Sunday, July 24, 2011

Handwriting and Creative Writing

When I taught bookmaking to kids several years ago, a Chinese-American mom came up to me with a question about writing. It took me a few moments to understand whether she meant the forming of words on a page, like handwriting, or creating narratives and poems, like creative writing. She seemed to mean both. The mom did not exactly say why she was unhappy, did not explain her feelings, but I could tell she was displeased. Later, I was able to understand that she felt troubled because of the importance of both art and writing in her cultural background. In the excellent catalogue for the 2006 exhibit Shu: Reinventing Books in Contemporary Chinese ArtWu Hung writes about the deep connection:
…painters since the emergence of scholarly painting…have always played multiple roles in cultural production, not only as visual artists but also as poets, essayists, playwrights, and calligraphers. Their works often combine images and texts, and are subjects of both viewing and reading. After literati painting became the mainstream of Chinese art…the artistic persona implied in this practice grew into a standard model for all educated artists to follow.…two major forms of traditional painting—the handscroll and the album—are also used for writing and printing books…As a result of all thse factors, paintings and books have enjoyed a unique relationship in Chinese culture… (2)
The mom said that her son only liked to write on the computer. He wouldn't use pencil and paper. What did I think about this? My personal reaction was mixed; I spent much of my childhood teaching myself calligraphy, practicing handwriting, designing and redesigning my signature, practicing with my opposite hand and upside down, then later took calligraphy in high school and a Spencerian workshop as an adult. I like forming letters. But clearly the boy did not.

Thoreau, famous for his journals, wrote "It is not easy to write in a journal what interests us at any time, because to write is not what interests us" (from A Week on the Concord and Merrimack Rivers).

The parents clearly tried to make writing interesting. The dad told me that he was a construction worker, that he brought a notebook with him to work, and that he wrote down what he did that day. He encouraged his son to write about his day, too, so that at night they could read the journals and talk about their day together. The dad was happy that his son wrote at all, so using the computer to write about his day didn't bother him.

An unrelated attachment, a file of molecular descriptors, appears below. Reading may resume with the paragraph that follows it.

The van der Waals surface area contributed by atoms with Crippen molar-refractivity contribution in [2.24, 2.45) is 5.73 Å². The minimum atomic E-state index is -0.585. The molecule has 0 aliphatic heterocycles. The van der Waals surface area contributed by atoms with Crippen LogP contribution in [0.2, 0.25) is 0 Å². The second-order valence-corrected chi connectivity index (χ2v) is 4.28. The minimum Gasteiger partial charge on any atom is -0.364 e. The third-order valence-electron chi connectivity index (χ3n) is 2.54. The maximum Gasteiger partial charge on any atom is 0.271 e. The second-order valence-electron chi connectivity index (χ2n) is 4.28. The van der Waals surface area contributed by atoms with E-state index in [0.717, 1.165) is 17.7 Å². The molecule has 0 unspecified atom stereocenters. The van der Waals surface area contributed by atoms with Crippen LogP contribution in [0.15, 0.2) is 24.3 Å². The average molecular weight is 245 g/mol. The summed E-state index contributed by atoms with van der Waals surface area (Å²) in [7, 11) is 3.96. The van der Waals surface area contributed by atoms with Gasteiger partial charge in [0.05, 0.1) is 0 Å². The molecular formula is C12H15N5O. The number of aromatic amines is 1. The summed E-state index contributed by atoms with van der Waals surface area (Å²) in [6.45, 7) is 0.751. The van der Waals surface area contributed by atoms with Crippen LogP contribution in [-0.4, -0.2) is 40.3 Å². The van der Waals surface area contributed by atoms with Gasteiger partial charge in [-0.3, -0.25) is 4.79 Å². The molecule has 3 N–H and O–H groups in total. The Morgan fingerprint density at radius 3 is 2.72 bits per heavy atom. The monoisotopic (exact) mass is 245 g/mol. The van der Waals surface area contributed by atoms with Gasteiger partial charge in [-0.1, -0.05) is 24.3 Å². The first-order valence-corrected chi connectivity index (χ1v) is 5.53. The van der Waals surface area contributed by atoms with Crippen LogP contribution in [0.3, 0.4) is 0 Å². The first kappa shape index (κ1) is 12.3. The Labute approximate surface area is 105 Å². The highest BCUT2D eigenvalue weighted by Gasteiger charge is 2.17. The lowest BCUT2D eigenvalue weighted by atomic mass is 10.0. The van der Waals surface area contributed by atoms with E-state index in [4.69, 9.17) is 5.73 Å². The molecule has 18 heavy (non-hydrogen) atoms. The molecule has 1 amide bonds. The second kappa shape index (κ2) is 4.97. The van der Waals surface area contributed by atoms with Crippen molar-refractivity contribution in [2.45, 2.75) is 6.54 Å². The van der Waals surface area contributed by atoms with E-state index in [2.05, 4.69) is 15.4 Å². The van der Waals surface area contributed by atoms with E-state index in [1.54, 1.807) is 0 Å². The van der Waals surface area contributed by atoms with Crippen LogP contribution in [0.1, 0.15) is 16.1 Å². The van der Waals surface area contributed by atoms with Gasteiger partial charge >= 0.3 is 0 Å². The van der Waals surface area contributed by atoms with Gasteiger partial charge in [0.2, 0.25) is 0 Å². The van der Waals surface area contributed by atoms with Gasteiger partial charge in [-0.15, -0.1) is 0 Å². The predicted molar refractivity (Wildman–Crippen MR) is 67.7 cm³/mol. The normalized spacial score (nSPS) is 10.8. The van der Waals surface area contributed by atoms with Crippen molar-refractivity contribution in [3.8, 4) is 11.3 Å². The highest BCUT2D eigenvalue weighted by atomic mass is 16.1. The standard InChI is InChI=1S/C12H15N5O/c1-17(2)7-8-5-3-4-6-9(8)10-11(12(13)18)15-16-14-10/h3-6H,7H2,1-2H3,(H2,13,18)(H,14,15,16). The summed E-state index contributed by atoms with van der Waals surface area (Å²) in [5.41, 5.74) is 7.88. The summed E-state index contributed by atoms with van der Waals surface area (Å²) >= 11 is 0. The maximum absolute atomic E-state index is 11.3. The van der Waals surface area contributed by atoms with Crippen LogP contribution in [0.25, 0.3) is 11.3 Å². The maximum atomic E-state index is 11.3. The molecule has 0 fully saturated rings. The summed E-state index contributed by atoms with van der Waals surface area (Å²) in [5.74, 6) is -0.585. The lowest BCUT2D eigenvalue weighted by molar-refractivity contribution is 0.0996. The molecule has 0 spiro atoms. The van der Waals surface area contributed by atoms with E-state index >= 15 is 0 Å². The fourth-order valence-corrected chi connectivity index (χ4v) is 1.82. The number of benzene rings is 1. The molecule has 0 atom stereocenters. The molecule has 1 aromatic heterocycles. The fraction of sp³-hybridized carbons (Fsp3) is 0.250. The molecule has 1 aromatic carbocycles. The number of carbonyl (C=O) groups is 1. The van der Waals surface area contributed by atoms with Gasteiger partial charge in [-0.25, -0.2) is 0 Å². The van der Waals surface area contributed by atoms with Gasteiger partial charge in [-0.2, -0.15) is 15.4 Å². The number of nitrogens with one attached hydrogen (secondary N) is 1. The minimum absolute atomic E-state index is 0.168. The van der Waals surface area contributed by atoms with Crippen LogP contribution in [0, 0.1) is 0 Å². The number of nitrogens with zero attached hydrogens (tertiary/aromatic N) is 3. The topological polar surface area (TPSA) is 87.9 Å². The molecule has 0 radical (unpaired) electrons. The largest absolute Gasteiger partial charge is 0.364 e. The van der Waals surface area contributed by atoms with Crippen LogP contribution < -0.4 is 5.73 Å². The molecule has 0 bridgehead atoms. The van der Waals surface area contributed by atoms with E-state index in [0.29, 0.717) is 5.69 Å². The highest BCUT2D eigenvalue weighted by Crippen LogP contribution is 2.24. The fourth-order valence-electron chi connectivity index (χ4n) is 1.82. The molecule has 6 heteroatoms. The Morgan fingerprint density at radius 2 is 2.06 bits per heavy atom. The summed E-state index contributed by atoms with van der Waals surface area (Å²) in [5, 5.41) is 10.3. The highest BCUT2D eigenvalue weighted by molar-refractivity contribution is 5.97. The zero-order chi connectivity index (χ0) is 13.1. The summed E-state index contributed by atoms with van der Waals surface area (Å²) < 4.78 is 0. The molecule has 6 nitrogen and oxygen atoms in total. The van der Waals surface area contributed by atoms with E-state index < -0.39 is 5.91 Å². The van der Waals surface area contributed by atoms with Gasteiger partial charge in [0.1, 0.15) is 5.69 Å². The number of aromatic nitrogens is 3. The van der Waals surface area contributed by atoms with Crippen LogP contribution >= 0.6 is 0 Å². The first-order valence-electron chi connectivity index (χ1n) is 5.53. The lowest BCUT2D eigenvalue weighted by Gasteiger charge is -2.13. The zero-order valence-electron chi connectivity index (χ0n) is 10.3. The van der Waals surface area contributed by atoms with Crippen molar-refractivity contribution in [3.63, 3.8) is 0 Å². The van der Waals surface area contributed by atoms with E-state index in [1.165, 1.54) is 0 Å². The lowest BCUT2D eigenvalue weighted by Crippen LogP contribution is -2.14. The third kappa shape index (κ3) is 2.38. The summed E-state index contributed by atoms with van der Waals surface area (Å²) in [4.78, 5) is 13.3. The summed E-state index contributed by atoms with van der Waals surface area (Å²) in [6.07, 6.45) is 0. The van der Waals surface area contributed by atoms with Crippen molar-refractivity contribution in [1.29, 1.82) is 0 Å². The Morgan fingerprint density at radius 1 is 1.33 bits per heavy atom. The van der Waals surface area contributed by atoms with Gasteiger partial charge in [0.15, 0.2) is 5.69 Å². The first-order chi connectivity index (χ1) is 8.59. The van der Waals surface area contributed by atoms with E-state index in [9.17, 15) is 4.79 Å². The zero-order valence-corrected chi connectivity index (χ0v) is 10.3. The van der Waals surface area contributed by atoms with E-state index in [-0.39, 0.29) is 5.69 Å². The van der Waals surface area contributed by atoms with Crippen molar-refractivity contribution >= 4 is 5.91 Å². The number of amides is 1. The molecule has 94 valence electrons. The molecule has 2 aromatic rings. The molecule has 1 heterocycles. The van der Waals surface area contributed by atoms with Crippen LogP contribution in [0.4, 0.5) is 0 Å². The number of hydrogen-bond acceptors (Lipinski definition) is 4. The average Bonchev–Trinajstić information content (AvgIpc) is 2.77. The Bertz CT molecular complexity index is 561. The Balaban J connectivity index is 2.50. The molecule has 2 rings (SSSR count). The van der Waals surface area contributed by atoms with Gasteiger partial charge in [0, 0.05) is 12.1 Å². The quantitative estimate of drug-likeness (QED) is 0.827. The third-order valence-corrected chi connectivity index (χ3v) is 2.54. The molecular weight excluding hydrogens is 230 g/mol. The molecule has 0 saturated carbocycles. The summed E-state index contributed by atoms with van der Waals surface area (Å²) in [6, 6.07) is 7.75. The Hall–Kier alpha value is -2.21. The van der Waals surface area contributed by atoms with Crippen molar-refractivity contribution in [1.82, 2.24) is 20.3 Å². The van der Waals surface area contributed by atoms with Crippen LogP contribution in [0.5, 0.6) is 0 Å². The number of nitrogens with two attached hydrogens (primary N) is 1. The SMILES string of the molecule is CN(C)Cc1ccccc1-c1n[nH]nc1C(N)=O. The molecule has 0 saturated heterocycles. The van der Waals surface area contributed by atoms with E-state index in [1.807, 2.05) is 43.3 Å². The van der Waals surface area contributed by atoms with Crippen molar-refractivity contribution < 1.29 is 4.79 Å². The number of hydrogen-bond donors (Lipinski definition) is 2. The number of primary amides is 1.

The mom was certain that it was important to form the letters by hand. She felt it was better to write than to type. I finally said I was glad he was writing at all. But I didn't feel totally comfortable with my answer.

"Handwriting Skills Key to Helping Students Learn," a recent article by Julie Deardorff in my local paper, reprinted from the Chicago Tribune (June 15, 2011) reinforces the idea that greater learning is linked to handwriting. In one study at Indiana University, pre-school children were tested for brain activity after they had been exposed to letters. One group just practiced looking and saying the letters, the other group also practiced writing them. "After four weeks of training, the kids who practiced writing showed brain activation similar to an adult's." Another study, this one at the University of Ottawa, found that "The contact, direction and pressure of the pen or pencil send the the brain a message. And the repetitive process of handwriting 'integrates motor pathways into the brain,' said [Katya] Feder." It is possible that in the future, stylus and screen could be used for handwriting practice, but the immediate response of a pen or pencil, the sound, and the physical mark/groove on the paper cannot be duplicated. The stylus and screen are too far removed from the body.